Reality Bites: EPA Withdraws Two Draft Chemical Rules
The US Environmental Protection Agency (EPA) recently withdrew two draft regulations intended to enhance chemical oversight. Both initiatives had been languishing at the Office of Management and Budget (OMB) for years, long overstaying their customary (and mandated) 90-day review periods. The inferences and conclusions that can be drawn from EPA’s decision to withdraw the rules are less noteworthy than the lack of debate over OMB’s actions and the reasons for them.
One rule would have implemented Toxic Substances Control Act (TSCA) Section 5(b)(4) and created a list of “chemicals of concern.” Despite the clear Congressional authorization for such a list, many in industry feared the creation of yet another “list” of chemicals, each of which would likely have become instant pariahs and victims of deselection, commercial disruption, and tort liability. The other rule would have diminished the opportunity for chemical manufacturers to claim as confidential business information (CBI) (and thus prevent public disclosure) the chemical identity of substances identified in certain health and safety studies submitted to EPA.
As is required by law and Agency practice, the rules were submitted to OMB for review years ago but had yet to see the light of day. Despite support from prominent Democrats and the environmental and public health activist communities, the rules appeared stuck on the road to nowhere.
Chemical manufacturers praised EPA’s decision to withdraw the rules. Other stakeholders expressed displeasure. The Environmental Defense Fund (EDF) decried the decision, noting that both rules have been the subject of “intense opposition and lobbying from the chemical industry” and even regulatory efforts at TSCA reform are being “stymied” at every turn.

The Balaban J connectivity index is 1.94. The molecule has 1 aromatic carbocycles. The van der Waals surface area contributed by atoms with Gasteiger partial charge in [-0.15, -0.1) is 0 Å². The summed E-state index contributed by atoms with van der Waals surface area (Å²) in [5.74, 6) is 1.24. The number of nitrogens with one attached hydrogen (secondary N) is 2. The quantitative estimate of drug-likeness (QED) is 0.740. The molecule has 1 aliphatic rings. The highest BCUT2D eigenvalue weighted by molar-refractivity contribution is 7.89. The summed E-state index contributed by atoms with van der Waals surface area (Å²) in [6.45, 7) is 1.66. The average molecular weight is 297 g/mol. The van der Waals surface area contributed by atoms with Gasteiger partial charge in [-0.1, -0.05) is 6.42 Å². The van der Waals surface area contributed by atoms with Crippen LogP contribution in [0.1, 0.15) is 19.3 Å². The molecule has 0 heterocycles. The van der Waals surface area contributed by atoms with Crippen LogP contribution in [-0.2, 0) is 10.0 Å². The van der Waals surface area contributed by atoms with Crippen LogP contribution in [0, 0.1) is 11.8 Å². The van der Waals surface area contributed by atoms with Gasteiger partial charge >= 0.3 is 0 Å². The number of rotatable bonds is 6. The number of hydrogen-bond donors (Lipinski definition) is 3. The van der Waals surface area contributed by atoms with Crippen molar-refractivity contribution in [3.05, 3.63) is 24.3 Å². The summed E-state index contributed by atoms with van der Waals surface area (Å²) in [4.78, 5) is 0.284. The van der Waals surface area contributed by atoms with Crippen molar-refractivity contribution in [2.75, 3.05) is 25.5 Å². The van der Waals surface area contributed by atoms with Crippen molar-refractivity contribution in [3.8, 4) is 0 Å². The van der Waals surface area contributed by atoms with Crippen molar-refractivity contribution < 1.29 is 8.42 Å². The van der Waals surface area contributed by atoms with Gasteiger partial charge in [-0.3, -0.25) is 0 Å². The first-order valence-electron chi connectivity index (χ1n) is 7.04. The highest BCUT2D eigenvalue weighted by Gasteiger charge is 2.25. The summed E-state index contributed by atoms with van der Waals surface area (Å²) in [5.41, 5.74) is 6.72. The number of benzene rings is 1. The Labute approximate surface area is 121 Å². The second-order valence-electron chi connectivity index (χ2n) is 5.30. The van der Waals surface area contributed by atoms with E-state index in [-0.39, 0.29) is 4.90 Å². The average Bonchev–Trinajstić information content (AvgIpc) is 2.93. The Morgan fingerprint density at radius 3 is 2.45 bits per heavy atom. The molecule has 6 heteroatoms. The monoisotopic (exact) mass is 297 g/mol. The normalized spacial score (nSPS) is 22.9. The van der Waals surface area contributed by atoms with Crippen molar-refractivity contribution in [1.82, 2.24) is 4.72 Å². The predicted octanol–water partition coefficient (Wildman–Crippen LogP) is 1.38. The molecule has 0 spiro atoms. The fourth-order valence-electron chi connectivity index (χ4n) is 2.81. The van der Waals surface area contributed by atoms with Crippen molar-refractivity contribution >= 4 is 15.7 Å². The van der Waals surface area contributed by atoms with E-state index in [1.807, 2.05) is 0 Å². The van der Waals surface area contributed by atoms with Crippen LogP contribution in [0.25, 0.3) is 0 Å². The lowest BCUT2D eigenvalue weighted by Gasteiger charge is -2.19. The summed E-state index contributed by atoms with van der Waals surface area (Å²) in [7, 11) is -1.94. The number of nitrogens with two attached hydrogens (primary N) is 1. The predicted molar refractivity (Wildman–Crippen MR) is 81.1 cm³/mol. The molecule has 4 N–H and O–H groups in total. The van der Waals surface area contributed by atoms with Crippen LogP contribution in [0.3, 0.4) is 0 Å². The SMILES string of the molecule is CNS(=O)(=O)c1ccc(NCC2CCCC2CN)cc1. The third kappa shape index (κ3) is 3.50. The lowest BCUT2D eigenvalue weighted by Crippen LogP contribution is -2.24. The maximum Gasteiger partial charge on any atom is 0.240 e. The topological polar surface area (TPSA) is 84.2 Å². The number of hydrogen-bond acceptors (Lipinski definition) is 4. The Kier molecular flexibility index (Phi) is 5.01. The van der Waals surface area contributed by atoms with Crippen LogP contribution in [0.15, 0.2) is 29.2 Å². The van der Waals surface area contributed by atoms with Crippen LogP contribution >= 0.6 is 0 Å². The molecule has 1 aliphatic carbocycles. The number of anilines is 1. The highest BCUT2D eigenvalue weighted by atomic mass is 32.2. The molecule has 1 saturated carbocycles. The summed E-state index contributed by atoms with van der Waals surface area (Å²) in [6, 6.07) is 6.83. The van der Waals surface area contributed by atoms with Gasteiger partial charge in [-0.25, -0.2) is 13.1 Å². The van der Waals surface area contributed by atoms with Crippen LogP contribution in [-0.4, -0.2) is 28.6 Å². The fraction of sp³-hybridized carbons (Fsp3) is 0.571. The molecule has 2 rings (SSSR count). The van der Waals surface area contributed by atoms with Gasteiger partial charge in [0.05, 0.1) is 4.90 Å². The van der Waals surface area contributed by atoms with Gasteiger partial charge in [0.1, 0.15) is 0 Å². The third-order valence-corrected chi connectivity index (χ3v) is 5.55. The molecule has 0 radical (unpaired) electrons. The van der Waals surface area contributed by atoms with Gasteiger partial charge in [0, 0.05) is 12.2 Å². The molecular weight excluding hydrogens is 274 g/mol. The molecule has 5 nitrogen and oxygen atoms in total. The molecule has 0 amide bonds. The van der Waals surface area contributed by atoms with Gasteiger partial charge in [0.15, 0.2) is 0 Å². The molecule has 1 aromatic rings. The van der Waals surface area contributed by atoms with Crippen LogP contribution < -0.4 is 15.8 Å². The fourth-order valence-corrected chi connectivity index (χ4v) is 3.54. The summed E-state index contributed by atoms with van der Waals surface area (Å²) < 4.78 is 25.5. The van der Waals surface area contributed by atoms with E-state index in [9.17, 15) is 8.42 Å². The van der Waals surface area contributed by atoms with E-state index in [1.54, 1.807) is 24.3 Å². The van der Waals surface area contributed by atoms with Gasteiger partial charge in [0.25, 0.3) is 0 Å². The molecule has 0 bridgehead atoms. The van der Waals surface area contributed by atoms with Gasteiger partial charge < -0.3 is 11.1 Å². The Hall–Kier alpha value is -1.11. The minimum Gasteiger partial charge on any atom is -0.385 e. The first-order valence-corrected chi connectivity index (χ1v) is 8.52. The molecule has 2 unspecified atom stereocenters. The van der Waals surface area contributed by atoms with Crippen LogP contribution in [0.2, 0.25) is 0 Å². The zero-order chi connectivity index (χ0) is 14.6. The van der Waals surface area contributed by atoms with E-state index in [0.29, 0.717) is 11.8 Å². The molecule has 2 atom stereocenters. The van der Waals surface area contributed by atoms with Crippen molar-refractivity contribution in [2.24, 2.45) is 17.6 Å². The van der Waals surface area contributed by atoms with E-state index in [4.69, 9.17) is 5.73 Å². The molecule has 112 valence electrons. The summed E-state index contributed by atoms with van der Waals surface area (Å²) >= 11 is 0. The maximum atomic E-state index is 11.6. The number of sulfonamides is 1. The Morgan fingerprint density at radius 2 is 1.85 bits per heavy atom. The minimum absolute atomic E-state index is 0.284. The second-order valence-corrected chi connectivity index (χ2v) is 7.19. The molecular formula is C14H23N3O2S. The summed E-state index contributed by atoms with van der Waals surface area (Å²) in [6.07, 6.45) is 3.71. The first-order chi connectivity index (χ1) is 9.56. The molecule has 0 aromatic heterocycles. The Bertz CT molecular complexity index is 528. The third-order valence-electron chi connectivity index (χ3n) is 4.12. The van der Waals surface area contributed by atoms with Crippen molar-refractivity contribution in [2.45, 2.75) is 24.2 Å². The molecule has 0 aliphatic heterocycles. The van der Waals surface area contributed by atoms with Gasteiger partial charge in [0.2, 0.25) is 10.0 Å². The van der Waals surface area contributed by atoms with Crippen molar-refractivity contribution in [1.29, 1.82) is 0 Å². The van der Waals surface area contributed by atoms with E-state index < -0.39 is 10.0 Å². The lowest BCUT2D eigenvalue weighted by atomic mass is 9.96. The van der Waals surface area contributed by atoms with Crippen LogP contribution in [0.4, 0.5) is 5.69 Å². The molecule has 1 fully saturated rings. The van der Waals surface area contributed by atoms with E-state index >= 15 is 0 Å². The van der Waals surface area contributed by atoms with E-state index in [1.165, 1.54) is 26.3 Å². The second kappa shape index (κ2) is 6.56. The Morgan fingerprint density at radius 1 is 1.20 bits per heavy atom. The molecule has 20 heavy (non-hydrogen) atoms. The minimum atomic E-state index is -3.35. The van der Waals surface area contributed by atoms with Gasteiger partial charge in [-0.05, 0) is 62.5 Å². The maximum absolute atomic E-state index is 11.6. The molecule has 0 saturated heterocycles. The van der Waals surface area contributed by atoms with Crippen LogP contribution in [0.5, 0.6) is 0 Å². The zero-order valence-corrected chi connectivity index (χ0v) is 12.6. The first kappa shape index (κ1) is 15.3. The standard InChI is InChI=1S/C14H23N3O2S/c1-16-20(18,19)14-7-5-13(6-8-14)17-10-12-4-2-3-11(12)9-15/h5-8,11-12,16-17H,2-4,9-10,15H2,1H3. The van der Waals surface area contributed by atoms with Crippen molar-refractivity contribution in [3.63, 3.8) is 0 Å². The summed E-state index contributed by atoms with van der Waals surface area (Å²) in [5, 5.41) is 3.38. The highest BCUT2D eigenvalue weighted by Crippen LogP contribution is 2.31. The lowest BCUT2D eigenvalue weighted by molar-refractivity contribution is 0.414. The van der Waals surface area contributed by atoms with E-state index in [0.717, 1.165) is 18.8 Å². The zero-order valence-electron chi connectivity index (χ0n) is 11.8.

The decision reignites a long-festering debate over the scope of OMB’s Office of Information and Regulatory Affairs’ (OIRA) authority to review rules and the time it takes to do so. These two rules illustrate dramatically the largess that characterizes some of OIRA’s reviews, and the virtual “pocket veto” effect OIRA’s deliberative process has on regulatory initiatives.
So why did EPA withdraw the rules? This is a fair question, but certainly not the only one, or even the most important. Politically, even the most casual of Executive agency observers would have concluded that these rules were going nowhere. For EPA to continue to endure the political spanking it was getting day in and day out served no purpose and may well have contributed to the decision to pull the plug.
Substantively, EPA may have concluded that the need for a chemicals of concern list was filled by EPA’s TSCA Workplan Chemicals initiative, created since the chemicals of concern rule was submitted to OMB. Under it, some 83 chemicals have been fingered for review creating in effect a de facto list of chemicals of concern. While no single initiative has rendered the rule limiting CBI claims potentially unnecessary, EPA has implemented a number of changes that invite this conclusion.